|I wanted to change the world. But I have found that the only thing one can be sure of changing is oneself. - Aldous Huxley|
No. 133, 15 July 1993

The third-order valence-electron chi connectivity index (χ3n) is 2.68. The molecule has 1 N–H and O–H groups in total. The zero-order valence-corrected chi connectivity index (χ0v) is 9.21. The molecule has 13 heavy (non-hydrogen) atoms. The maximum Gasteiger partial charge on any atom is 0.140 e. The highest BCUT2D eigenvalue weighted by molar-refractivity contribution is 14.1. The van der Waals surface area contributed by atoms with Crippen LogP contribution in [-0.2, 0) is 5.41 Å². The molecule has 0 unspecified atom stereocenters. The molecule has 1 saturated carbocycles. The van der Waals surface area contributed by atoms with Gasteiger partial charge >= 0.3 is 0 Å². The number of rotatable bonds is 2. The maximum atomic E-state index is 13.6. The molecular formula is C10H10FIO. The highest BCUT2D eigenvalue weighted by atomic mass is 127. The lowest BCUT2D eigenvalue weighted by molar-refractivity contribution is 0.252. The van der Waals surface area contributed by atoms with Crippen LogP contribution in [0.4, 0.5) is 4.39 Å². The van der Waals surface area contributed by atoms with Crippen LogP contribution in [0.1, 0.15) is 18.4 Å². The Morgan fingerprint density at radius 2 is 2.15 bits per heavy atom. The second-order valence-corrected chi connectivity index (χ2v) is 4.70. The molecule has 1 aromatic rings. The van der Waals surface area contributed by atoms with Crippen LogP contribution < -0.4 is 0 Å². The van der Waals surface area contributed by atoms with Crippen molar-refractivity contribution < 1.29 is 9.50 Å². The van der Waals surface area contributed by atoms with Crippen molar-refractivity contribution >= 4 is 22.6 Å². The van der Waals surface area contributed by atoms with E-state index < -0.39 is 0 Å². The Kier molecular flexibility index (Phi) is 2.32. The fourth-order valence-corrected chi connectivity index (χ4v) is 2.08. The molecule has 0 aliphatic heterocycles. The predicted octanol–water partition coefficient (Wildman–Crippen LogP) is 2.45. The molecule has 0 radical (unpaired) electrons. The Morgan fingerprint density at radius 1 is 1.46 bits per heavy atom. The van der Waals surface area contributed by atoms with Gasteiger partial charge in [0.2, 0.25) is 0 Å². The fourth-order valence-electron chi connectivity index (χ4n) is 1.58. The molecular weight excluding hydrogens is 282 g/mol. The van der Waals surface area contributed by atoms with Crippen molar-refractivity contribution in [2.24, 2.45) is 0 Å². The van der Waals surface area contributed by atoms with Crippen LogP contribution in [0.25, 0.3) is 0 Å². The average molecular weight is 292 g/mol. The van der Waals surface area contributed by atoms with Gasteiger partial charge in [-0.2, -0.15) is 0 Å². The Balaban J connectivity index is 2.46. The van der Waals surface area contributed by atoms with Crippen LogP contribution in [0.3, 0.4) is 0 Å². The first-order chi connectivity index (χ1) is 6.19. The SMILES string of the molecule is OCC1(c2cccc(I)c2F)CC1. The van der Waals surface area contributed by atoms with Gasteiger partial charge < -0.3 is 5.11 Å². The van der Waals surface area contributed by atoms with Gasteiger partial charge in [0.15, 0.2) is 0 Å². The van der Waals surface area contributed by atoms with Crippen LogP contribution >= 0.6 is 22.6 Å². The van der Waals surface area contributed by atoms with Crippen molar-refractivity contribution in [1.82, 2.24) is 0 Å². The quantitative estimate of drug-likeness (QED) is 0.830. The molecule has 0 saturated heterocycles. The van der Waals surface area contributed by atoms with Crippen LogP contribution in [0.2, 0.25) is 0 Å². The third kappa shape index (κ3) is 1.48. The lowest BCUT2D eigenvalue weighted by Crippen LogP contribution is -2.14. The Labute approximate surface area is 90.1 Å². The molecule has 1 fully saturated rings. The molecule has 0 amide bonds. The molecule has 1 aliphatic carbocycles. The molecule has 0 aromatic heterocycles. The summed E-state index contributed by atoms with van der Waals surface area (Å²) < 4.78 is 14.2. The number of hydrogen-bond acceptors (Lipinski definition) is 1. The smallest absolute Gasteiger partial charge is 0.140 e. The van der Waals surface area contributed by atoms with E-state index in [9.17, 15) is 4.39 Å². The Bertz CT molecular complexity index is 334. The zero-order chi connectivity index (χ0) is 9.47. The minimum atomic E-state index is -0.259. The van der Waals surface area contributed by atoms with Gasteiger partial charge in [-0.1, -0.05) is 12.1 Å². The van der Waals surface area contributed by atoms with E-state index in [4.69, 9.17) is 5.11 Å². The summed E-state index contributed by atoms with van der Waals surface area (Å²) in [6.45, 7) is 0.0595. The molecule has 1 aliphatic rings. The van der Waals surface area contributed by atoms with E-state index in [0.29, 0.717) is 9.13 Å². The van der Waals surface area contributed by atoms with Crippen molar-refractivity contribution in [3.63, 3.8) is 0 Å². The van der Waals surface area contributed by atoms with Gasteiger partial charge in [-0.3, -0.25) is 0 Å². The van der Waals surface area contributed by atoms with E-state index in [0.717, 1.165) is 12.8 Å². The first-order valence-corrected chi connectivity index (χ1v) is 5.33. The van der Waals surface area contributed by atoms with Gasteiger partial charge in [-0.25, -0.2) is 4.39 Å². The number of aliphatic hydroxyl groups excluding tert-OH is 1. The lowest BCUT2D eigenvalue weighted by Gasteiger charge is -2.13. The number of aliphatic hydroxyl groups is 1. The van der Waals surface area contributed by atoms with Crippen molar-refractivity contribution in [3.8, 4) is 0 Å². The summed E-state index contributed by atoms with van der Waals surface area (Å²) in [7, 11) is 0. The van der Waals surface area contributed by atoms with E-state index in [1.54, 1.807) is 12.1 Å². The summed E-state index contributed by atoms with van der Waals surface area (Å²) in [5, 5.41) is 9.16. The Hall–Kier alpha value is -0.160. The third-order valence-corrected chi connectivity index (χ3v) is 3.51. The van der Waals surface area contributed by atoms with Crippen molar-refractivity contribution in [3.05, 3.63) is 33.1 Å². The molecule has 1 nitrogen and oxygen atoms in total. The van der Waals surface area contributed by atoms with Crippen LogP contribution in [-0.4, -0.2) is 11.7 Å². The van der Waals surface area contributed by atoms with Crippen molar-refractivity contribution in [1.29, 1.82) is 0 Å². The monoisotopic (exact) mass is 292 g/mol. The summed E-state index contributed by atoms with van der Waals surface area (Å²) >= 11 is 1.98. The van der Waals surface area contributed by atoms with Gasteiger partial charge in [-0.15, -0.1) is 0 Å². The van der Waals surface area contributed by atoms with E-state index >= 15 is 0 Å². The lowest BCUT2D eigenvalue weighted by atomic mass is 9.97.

RUSSIA CHERNOMYRDIN IN GERMANY. Russian Prime Minister Viktor Chernomyrdin started an official visit to Germany on 14 July. He held talks in Bonn with German President Richard von Weizsaecker, Economics Minister Gunter Rexrodt, and Foreign Minister Klaus Kinkel. Prior to departure for Berlin on 15 July, Chernomyrdin was scheduled to meet with German business representatives in order to discuss the improvement of commercial relations. Chernomyrdin has said that there has been a falling-off in Russo-German trade and he wishes to redress it, Western agencies reported. -Suzanne Crow SECURITY COUNCIL TO DEAL WITH ENVIRONMENT. President Boris Yeltsin has set up the Interdepartmental Commission for Ecological Security of the Security Council and appointed his advisor on ecological questions, Aleksei Yablokov, chairman of the commission, ITAR-TASS reported on 14 July. The Security Council already has two other interdepartmental commissions-one on foreign policy and one on the struggle against crime. Yablokov's commission is supposed to deal with the assessment of "internal and external ecological threats" facing Russia as well as issues such as the safe destruction of chemical and nuclear weapons. -Alexander Rahr RUSSIAN PARLIAMENT CURBS FOREIGN PREACHING. The Russian parliament has passed a law requiring the accreditation of foreign religious organizations, Izvestiya reported on July 14. The law, which places limits on publishing, advertising and commercial activities by foreign churches came in response to the explosion of proselytizing on TV by foreign evangelists and a proliferation of foreign religious groups. ITAR- TASS reported that the law had the strong backing of the Russian Orthodox Church, which has been concerned by the spread of foreign religious influence. Liberal deputies warn that the law represents a threat to religious freedom and plan to appeal to the Constitutional Court to try to overturn it. -Dominic Gualtieri DRAFT LAW WOULD FURTHER DIVIDE EXECUTIVE AND LEGISLATIVE BRANCHES. A law proposed in the Russian parliament would ban people's deputies from serving in the presidential administration and in all other agencies of the executive branch, ITAR-TASS reported on 13 July. Several prominent members of Yeltsin's team, including Deputy Prime Minister Sergei Shakhrai and the head of the presidential administration Sergei Filatov, are deputies. The bill has the backing of the Russian Unity parliamentary faction, which insists that steps must be taken to strengthen the separation of powers in Russia. According to Radio Moscow, there are nearly 150 deputies currently working in the government and in presidential agencies. -Dominic Gualtieri ARMS EXPORTS CONTINUE TO FALL,-.-. . Segodnya's military commentator, Pavel Felgengauer, reported on 13 July that figures recently supplied by Moscow to the UN indicate that Russian conventional arms exports in 1992 continued their sharp decline. With the purchase of 26 Su-27 fighter aircraft valued at roughly $1.4 billion, China was Russia's major arms customer in 1992. Felgengauer noted, however, that the deal was conducted almost entirely in barter terms, under which Russia received Chinese-made consumer goods as payment rather than hard currency. He also suggested that the figures supplied by Moscow probably did not fully reflect Russia's actual arms exports insofar as they excluded both equipment supplied to Syria (much of it outfitted in Ukraine, in some cases with parts from Eastern Europe) and weaponry sold through unofficial channels. Felgengauer also noted that Russia had failed to provide the UN with optional information on weapons reserves within Russia; he suggested that the General Staff itself does not know how much weaponry is now located on Russian territory. -Stephen Foye .-.-.-PROMPTING CALLS FOR INCREASED MARKETING. An economist from the US and Canada Institute has gone further than most in rejecting any form of Western "cooperation" in regulating world arms trade and in promoting Russian arms sales to any country with the necessary cash. Writing in Rossiiskaya gazeta of 6 July, Sergei Samuylov calls for a vigorous expansion of arms sales to earn convertible currency in order to finance conversion, protect the cream of the scientific and technical intelligentsia employed in the defense industry, preserve national security, and safeguard sociopolitical stability. Citing the case of the Uralvagonzavod plant, Samuylov says that it needs to sell about 200 T-72 tanks for hard currency if it is to survive and convert to civilian production. If it cannot find "responsible" clients like Kuwait or Sweden, then it should sell its wares to Libya, North Korea, or even Iraq. -Keith Bush CENTRAL BANK RAISES DISCOUNT RATE. On 14-July, the Russian Central Bank (RCB) raised its discount rate for commercial credits to 170% (from 140%) and its rate for overdrafts of correspondent accounts to 340% (from 280%), ITAR-TASS reported. A bank official claimed that this move meant that the RCB had met the provision of the joint government-RCB agreement of 24 May to the effect that "the Bank's discount rate shall be fixed at a level not more than 7-percentage points lower than the interbank market base rate." -Keith Bush UPDATE ON THE NEW MINIMUM WAGE. The Russian parliament passed a law on 14 July which raises the monthly minimum wage to 7740 rubles effective from 1 July, according to ITAR-TASS on 14 July. Since 1 April the minimum wage has been set at 4375 rubles a month. In a speech justifying the rise, Mikhail Zakharov, president of parliament's commission on social policy, pointed out that the previous minimum was 3 times lower than the current national subsistence minimum, and that prices for basic goods and services have doubled since April. Government representatives are reported to be against the increase. In particular, Prime Minister Viktor Chernomyrdin has stated that the move will increase state spending by more than 3 trillion rubles beyond that envisaged in the original budget plans. Also wage rises automatically lead to a rise in retail prices, and therefore add to the inflationary push. -Sheila Marnie TRANSCAUCASIA AND CENTRAL ASIA ABKHAZIA REJECTS GEORGIA'S ULTIMATUM. Responding to the Georgian ultimatum issued on 13-July demanding that Abkhaz troops pull back from the area around Sukhumi, the Deputy Chairman of the Abkhaz parliament, Sokrat Dzhindzholia, stated that "Abkhaz troops liberated the villages of Akhalsheni and Shroma from the occupiers," and therefore Abkhazia has no intention of returning them to the "aggressors," ITAR-TASS reported. The Chairman of the pro-Georgian Abkhaz Defense Council, Tamaz Nadareishvili, said on Georgian Radio on 14 July that the Abkhaz rejection leaves little further room for negotiation and warned that "tomorrow we shall see a turning point," Reuters reported. The ultimatum expired at midnight on 14 July. -Catherine Dale SHAKHRAI PROPOSES ABKHAZ SOLUTION. Speaking on 13 July in Sochi at a meeting with heads of Caucasian republics and regions devoted to problems in the North Caucasus, Russian Deputy Prime Minister Sergei Shakhrai proposed using a tri-lateral peace-keeping force to settle the Abkhaz conflict in a manner similar to that employed in South Ossetia, where Russian, Georgian, and North Ossetian troops were deployed one year ago, ITAR-TASS reported. He added that Russia could act as a guarantor of Abkhaz autonomy within the Georgian state. Russian Deputy Foreign Minister Boris Pastukhov had earlier rejected the South Ossetian model as inappropriate as he returned from a trip to the conflict zone, according to ITAR-TASS on 21 May. He argued that people who had fought one another for so long would not be able "to stand shoulder to shoulder as peacekeepers." -Catherine Dale RUSSIAN TROOPS RETAKE TAJIK POST. Western and Russian news agencies report that Russian border guards, supported by troops of Russia's 201st Motorized Rifle Division and Tajik Interior Ministry forces, took back a Tajik post near the Afghan border early on 14-July. The post had been attacked and destroyed by Tajik rebels and Afghan mujaheddin, killing some 28-Russian soldiers, 6 Tajik Interior Ministry troops, between 100 and 200 civilians, and an undisclosed number of rebel fighters. Russian Defense Minister Pavel Grachev asked the Russian parliament to allow the rapid deployment of more troops, aircraft, and heavy weaponry; the parliament approved in principle, during an emotional debate, but postponed a final decision until 15 July. Afghanistan's Foreign Minister, in an RFE/RL interview, rejected Tajik and Russian claims that the Afghan 55th Motorized Division was involved. -Keith Martin KYRGYZSTAN'S SOM. The introduction of a new national currency, the som, in Kyrgyzstan last May has helped reduce inflation, according to a Reuters report on 13 July. The monthly inflation rate dropped to 17% in June compared to 21% in May. (The Kyrgyz government is trying to bring monthly price increases down to about 10% by the end of 1993.) However, industrial output has suffered, and about 14 factories have shut down since the som was introduced. The country's foreign suppliers have refused to accept the new currency, and supply contracts with Russia, Uzbekistan and Kazakhstan have been interrupted. Suppliers demand payment in rubles, but the Kyrgyz Central Bank is reluctant to change the som into rubles. At official exchange rates the som has appreciated against the dollar and the ruble since May; it now trades at 240-rubles to one som and 4.4 som to one dollar, compared to 200-rubles and 5 som in May. However on the black market, one som trades for about 150-rubles, and one dollar is worth 7.7 som. -Sheila Marnie CIS UKRAINIAN PARLIAMENT RESOLUTION ON SEVASTOPOL. On 14 July the Ukrainian parliament passed a resolution condemning the Russian parliament's resolution declaring Sevastopol a Russian city. The Ukrainian resolution denounced the Russian move as breaking norms of international law and contravening Russia's obligations as a member of the UN, CSCE and other international organizations. It also stated that the Russian resolution has no juridical validity in Ukraine and called for the financing of Sevastopol to continue to be provided by Ukraine. The resolution urged that talks with Russia intended to clarify Ukraine's position be continued. The text of the resolution was broadcast by Ukrainian Television. -John Lepingwell ALL QUIET IN THE BLACK SEA FLEET? WHILE ITAR-TASS REPORTED ON THAT APPROXIMATELY TWO THOUSAND PEOPLE GATHERED IN SEVASTOPOL ON 12 JULY TO SUPPORT THE RUSSIAN PARLIAMENT'S RESOLUTION, THE CITY AND THE FLEET APPEAR TO BE RELATIVELY CALM. An article in Narodna armiya of 14 July, the newspaper of the Ukrainian Ministry of Defense, partly explains this by refuting a number of Russian assertions concerning the fleet. According to the article the fleet is now 80% manned by Ukrainian citizens and in 1993 Ukraine provided 13-out of 14 billion rubles spent on the fleet. It also claims that only 67 of the 129 officers attending the Officers' Assembly in late June voted for the raising of the Russian naval ensign on 1 July, despite calls to do so by the assembly's presidium (largely consisting of senior officers appointed by the fleet's previous commander). While the article's claims are difficult to verify, they do suggest that the rift between senior officers and other fleet personnel is greater than suggested in the Russian press, and might partly explain the lack of wider participation in the "war of the flags." -John Lepingwell CENTRAL AND EASTERN EUROPE SERBS, CROATS FIGHT AGAIN IN CROATIA. International media report on 15 July that fresh fighting broke out the previous day in at least two areas of Croatia. Serbs shelled Karlovac, which is just south of Zagreb, for the first time this year. Shooting was reported around the Zadar airport at Zemunik and elsewhere in that area where the Croats staged Operation Maslenica in January. It is not clear who began the latest round in a district where sporadic shelling has gone on all year, but tensions have been high in view of Croat plans to reopen the airport and the Maslenica bridge route on the Dalmatian coast on 18 July. By insisting that it will open the two structures and keep them open, the Croatian government seems to have both placed its domestic credibility on the line and issued a challenge to the Serbs at the same time. UN officials have noted that both sides have been bringing up reinforcements, and a Russian mediator has gone to the area. -Patrick Moore DID THE CROATS SHELL THE MOSTAR BRIDGE? INTERNATIONAL MEDIA REPORT THAT BOSNIAN TV ON 13 JULY SHOWED FILM FOOTAGE OF THE HISTORICAL STONE BRIDGE IN MOSTAR BEING HIT BY SHELLS. The 427-year-old footbridge, which is the best known architectural sight in Mostar and classified as a protected monument by UNESCO, was damaged but not destroyed by fire from Croat tanks during fighting on 6-7 July against the Bosnian army. The bridge is the last remaining link over the Neretva between the two parts of the town. The film was the first proof that the bridge is a casualty in the latest conflict. Meanwhile Croat forces have launched a new wave of "ethnic cleansing" in Mostar. According to Sadako Ogata, the head of the UN High Commission for Refugees, tens of thousands of people have been evicted from their homes. UN spokesman Peter Kessler said Croat forces had gone "hog wild" in Mostar and are evicting all Muslims from the predominantly Croat western side of the town. The Washington Post carried the report on 15-July. -Fabian Schmidt SERBIA APPLIES NEW RESTRICTIONS ON REFUGEES. In May Serbia approved laws to limit the influx and movement of refugees from Bosnia and Croatia. According to Borba on 13-July, a new set of measures will now require that all refugees in the country between the ages 18 to 60 be gainfully employed. The measure will affect more than 200,000 people, and violators could face the loss of their refugee status, meaning forfeiture of all state benefits. The elderly, sick, and women with children under 7 are exempt. The government refugee commissioner's office announced that it has found jobs in the agricultural, tourist, lumber, and construction sectors. Sava Ivanic, assistant to the Commissioner on Refugees, told Borba that the measure is an attempt to prevent the total collapse of Serbia's aid relief system and also forces refugees to become less reliant on the state. There are currently some 555,000 refugees in Serbia. Officially 320,000 are from Bosnia; about 80% are ethnic Serbs. -Milan Andrejevich WALESA DEFENDS BBWR, SOLIDARITY FIGURES WAVER. At a press conference on 14-July, Polish President Lech Walesa defended his Nonparty Bloc to Support Reform (BBWR) but denied he is taking part in the election campaign. Without the BBWR to mop up support from disgruntled voters, he said, the postcommunist Left would win the elections, the parliament would remain fragmented, and the largest parties would once again be unable to form a stable government. The 12-former Solidarity parliamentarians who recently decided to run on the BBWR list admitted to having second thoughts on 14 July. Some may remain in the BBWR; some will run on the Democratic Union ticket; and some may return to the union fold. Expressing the general ennui that has overcome many political leaders, former Solidarity caucus chairman Bogdan Borusewicz said he is undecided and may not run at all, PAP reports. Meanwhile, the Constitutional Tribunal ruled on 14 July that election candidates face no legal consequences for submitting false "agents" declarations, despite their moral imperative to tell the truth. The 1993 election law requires candidates to submit a statement saying whether they collaborated with the communist secret police, but the declarations will not be verified in any way. The tribunal ruled that false declarations cannot be used by voters to demand the invalidation of election results. -Louisa Vinton EC LIFTS POLISH MEAT EMBARGO. The European Community has lifted its embargo on the import of Polish livestock and meat products. The decision took effect at midnight on 14-July. After three months of talks, Poland agreed to impose some of the rigorous controls demanded by the EC after contaminated meat from Croatia was discovered in Italy, but Polish negotiators expressed satisfaction at obtaining an "elastic interpretation" of EC quarantine and transport requirements. Poland's losses from the EC import embargo, which was imposed on 7 April, are estimated at $30 million, or one-third of Poland's expected meat export revenues for the entire year, Polish TV reports. The embargo was perceived in Poland as a protectionist measure designed to shield EC producers from Eastern European competition. -Louisa Vinton SIKORSKI'S REMAINS TO BE MOVED TO POLAND. President Lech Walesa ordered on 13-July that the remains of Gen. Wladyslaw Sikorski, Poland's wartime commander-in-chief and prime minister of the Polish Government-in-Exile, be transferred to Poland for burial at Cracow's Wawel castle, PAP reports. Sikorski died in a mysterious plane crash at Gibraltar in 1943. After Sikorski's death, the exile government resolved that the general's body would return to Poland only after the country regained independence. The communist authorities made numerous fruitless attempts to pressure the British government to agree to the transfer of Sikorski's remains. By Walesa's order, Sikorski's remains will travel to Poland on 17-September, the anniversary of the Soviet invasion in 1939. The ceremonies will give the president prominent media play just two days before the elections. -Louisa Vinton CZECHS BEGIN PASSPORT CONTROLS ON SLOVAK BORDER. Czech border police began checking and stamping the passports of all foreigners crossing the Czech-Slovak border at 13-road and 7 rail crossings on 13 July. A spokesperson for the Czech government announced that all foreigners without visas, valid passports, or "sufficient funds" will be refused entry. The travel of Slovak citizens to the Czech Republic, however, will not be affected. Czech Prime Minister Vaclav Klaus said that these checks are experimental; the government still hopes to conclude a consensual agreement with the Slovak government. Interior Minister Jan Ruml had announced on 8 July that controls at the border would not be strengthened until after 20-July. Slovak Prime Minister Vladimir Meciar, who has opposed negotiations to normalize the border, officially agreed on 14 July to hold talks with Klaus at the Central European Initiative meeting in Budapest on 16 July, CTK reports. -Milada Vachudova DIVISION AMONG CZECH COALITION PARTIES ON CHURCH PROPERTY. At a press conference on 14-July, Christian Democratic Party (KDS) Chairman Vaclav Benda described the delays in implementing a partial restitution of church property and a transformation of the relationship between the churches and the state as foolish, damaging both. According to KDS Vice Chairman Miroslav Tyla, a clear rift among the coalition partners was evident at a meeting on 13 July: the KDS, the Christian Democratic Union and the Civic Democratic Alliance in opposition to the Civic Democratic Party (ODS) of Prime Minister Vaclav Klaus. The ODS advocates beginning the process of restructuring church-state relations by enacting relevant legislation. The other parties protest that this would cause great delay; they argue that the restitution of property should come first. Benda declared that, given the state of church property, "the opposite approach would be truly murderous for all of the churches," CTK reported. -Milada Vachudova SLOVAK RADIO DIRECTOR SAYS GOVERNMENT IS MEDDLING. On 14 June General Director Vladimir Stefko accused the government of trying "to weaken Slovak Radio in order then to control it altogether" after parliament passed a law to cut advertising time drastically on the radio's most popular channel, Rock FM, Reuters reports. The law, passed on 14 June by a margin of 61 votes to 15, was intended "to give small private stations a chance to compete," parliamentary supporters say. The present state budget, however, provides Slovak Radio with only about 14% of the station's needs. The law also includes a provision permitting the Slovak Council for Radio and Television to give licenses to private stations. -Sharon Fisher LEADING ROMANIAN DAILIES TO IGNORE CABINET ACTIVITIES? IN A STRONGLY WORDED STATEMENT RELEASED ON 13 JULY, THE ROMANIAN JOURNALISTS' ASSOCIATION CALLED ON THE PRESS TO IGNORE GOVERNMENT ACTIVITIES. The statement described Nicolae Vacaroiu's cabinet as a "moribund" and "lacking authority," and questioned the moral integrity of some of its members. The association urged its members not to cover any cabinet activity for a while, "as if [the government] did not exist," thus responding to what the group described as the authorities' indifference to press reports on corruption and inefficiency. On 14 July Petre Mihai Bacanu, the association's president, said that the boycott will start on 17 July and might last as long as two weeks. Romania's main dailies, including Romania libera, Adevarul, Evenimentul zilei and Tineretul liber, as well as the news agencies Arpress and AM Press have reportedly joined the protest already. -Dan Ionescu ILIESCU CALLS FOR ACTION AGAINST EXTREME RIGHT. On 14 July Radio Bucharest broadcast a letter dated 10 July from Romanian President Ion Iliescu to General Prosecutor Vasile Manea Dragulin urging Dragulin to take action against extreme right-wing groups and the spreading of fascist propaganda. Iliescu denounced the publication of Hitler's Mein Kampf in Sibiu last spring and asked that the book be withdrawn from shops. He further requested the authorities to check the legality of such right-wing parties as the National Right Party, the Party for the Homeland, and the Movement for Romania, which he said, are trying to revive the spirit of the interwar Legionary Movement. Iliescu's letter comes amidst growing criticism from the democratic opposition of cooperation in parliament between his Party of Social Democracy in Romania (former Democratic National Salvation Front) and two ultranationalist groups, the Greater Romanian Party and the Party of Romanian National Unity. These two parties, whose ideology is reminiscent of Nicolae Ceausescu's national-communism, are known for viciously attacking ethnic minorities, including Hungarians, Gypsies, and Jews. -Dan Ionescu BULGARIA: POLITICAL UPDATE. On 14 July parliamentary representatives of the opposition coalition Union of Democratic Forces filed a motion of no confidence in the government. According to an RFE/RL correspondent, the UDF has taken the action because it regards a recent government decision to withhold foreign debt payments to international banks as unlawful. Meanwhile, in a 14 July interview with Reuters, President Zhelyu Zhelev said he supports the idea of early parliamentary elections. Economic progress has been impeded by political wrangling, he said, and the holding of elections sometime next year could break the political deadlock. -Stan Markotich BTA DIRECTOR'S DISMISSAL RULED UNCONSTITUTIONAL. According to an RFE/RL correspondent in Sofia, a 3 June decree from Prime Minister Lyuben Berov's cabinet firing Ivo Indzhev, the director of the BTA news agency, is unconstitutional. In handing down its ruling on 14 July, the Bulgarian Supreme Court observed that the government has no authority to exert control over the news agency. This latest court decision marks the sixth time in the past five months that a government decree has been overruled. -Stan Markotich MITSOTAKIS CONCERNED OVER GREEK MINORITY IN ALBANIA. According to a 14 July Reuters report, Greek Prime Minister Constantine Mitsotakis has accused Albania of mistreating the Greek minority living in southern Albania. This is the latest move in the deterioration of relations that started when the Albanian government expelled an Orthodox cleric for allegedly promoting Greek separatism. Greece responded with the forced expulsion of thousands of illegal Albanian immigrants. Mitsotakis, while emphasizing that Greece wants good relations with Albania, has called for the reinstatement of the expelled cleric and improvements in Greek minority rights. Albanian President Sali Berisha has repeatedly stressed that Albania guarantees the rights of the Greek minority but that irredentist activity will not be tolerated. -Robert Austin DID KRAVCHUK REQUEST CANCELLATION OF REFERENDUM? ON 13 JULY WESTERN AGENCIES REPORTED THAT UKRAINIAN PRESIDENT LEONID KRAVCHUK HAD ASKED PARLIAMENT TO CANCEL A CONFIDENCE VOTE IN HIS ADMINISTRATION. An RFE/RL correspondent in Kiev reported on 14-July, however, that a spokesman for Kravchuk denied this, but added that Kravchuk believes holding the referendum is unconstitutional. According to Ukrainian TV, quoting Parliament Speaker Ivan Plyushch, 19-of 24 parliamentary commissions favor further discussion of Kravchuk's observations on constitutionality. -Susan Stewart UKRAINE PLANS INCREASE IN OIL AND GAS PRODUCTION. The government has ordered the State Oil and Gas Committee to raise the production of oil by 20% and gas by 40% by the year 2000, Reuters reported on 14 July. The increases will be effected with the help of new technology. Ukraine hopes to buy 90% of its oil and 60% of its gas from Russia in 1993. Last week Ukraine agreed to pay Russia $80 per ton for oil, a price that will increase to $100 a ton beginning in December 1993. -Susan Stewart RUSSIAN-ESTONIAN NEGOTIATIONS. On 13-14 July the 13th round of talks between Estonia and Russia were held in Tallinn, Baltic media report. At a press conference the Russian and Estonian delegations heads Vasilii Svirin and Juri Luik noted that 3-5 agreements were prepared for signing at the next round, but Russia had not presented a withdrawal schedule with specific deadlines. It was apparently agreed that Russia will pay Estonia $200 million in compensation for arms seized in 1940, and options on the removal of the nuclear reactors at Paldiski were discussed. Svirin again asserted that changes in the recently-signed Estonian law on aliens are only cosmetic; he demanded that this and other Estonian laws that he considers discriminatory be changed. Meanwhile, the Estonian Foreign Ministry has protested to Russian Ambassador Aleksandr Trofimov that the public endorsement of the upcoming referenda on the establishment of autonomous zones in Narva and Sillamae by the Russian consul in Narva constitutes interference in Estonia's internal affairs, Estonian and Russian media reported on 14 July. -Saulius Girnius and Dzintra Bungs RUSSIAN OFFICIALS ADMIT TO SOVIET INVASION OF BALTICS. In an interview carried by Radio Riga on 14 July, Latvian Foreign Minister Georgs Andrejevs spoke of Latvia's protest over the proposal of the presidium of the Russian Supreme Soviet to denounce the 1920 peace treaty between Soviet Russia and Latvia. Andrejevs noted that Russians-for example, Russian envoy to Latvia Aleksandr Rannikh and Foreign Ministry official Aleksandr Udaltsov-are now saying openly that Soviet forces invaded the Baltic States in 1940 (heretofore, such terms had been used only by the Balts). Rannikh said the invasion invalidated Moscow's 1920 peace treaties with both Estonia and Latvia whereby Moscow renounced all territorial claims on the two countries and guaranteed the borders. This interpretation of the treaties bolsters Moscow's argument for keeping the existing Russian-Latvian and Russian-Estonian borders-and retaining areas annexed by the RSFSR in 1944-45 from Estonia and Latvia. In a related development, Vasilii Svirin, head of the Russian delegation at Russian-Estonian talks, claimed in Tallinn on 14-July that the 1920 Estonian-Russian peace treaty is not valid because Estonia ceased to be a subject of international law in 1940, an opinion generally not shared in the West during the postwar decades. -Dzintra Bungs [As of 1200 CET] Compiled by John Lepingwell and Charles Trumbull THE RFE/RL DAILY REPORT IS PRODUCED BY THE RFE/RL RESEARCH INSTITUTE (A DIVISION OF RADIO FREE EUROPE/RADIO LIBERTY, INC.) with the assistance of the RFE/RL News and Current Affairs Division (NCA). The report is available by electronic mail via LISTSERV (RFERL-L@UBVM.CC.BUFFALO.EDU), on the Sovset' computer bulletin board, by fax, and by postal mail. For inquiries about specific news items, subscriptions, or additional copies, please contact: in North America: Mr. Brian Reed, RFE/RL, Inc., 1201 Connecticut Avenue NW, Washington, DC-20036 Telephone: (202) 457-6912 or -6907; Fax: (202) 457-6992 or 828-8783; Internet: RIDC@RFERL.ORG or Elsewhere: Ms. Helga Hofer, Publications Department, RFE/RL Research Institute, Oettingenstrasse 67, 80538 Munich, Germany;.Telephone: (+49 89) 2102-2631 or -2624; Fax: (+49 89) 2102-2648, Internet: PD@RFERL.ORG 1993, RFE/RL, Inc. All rights reserved.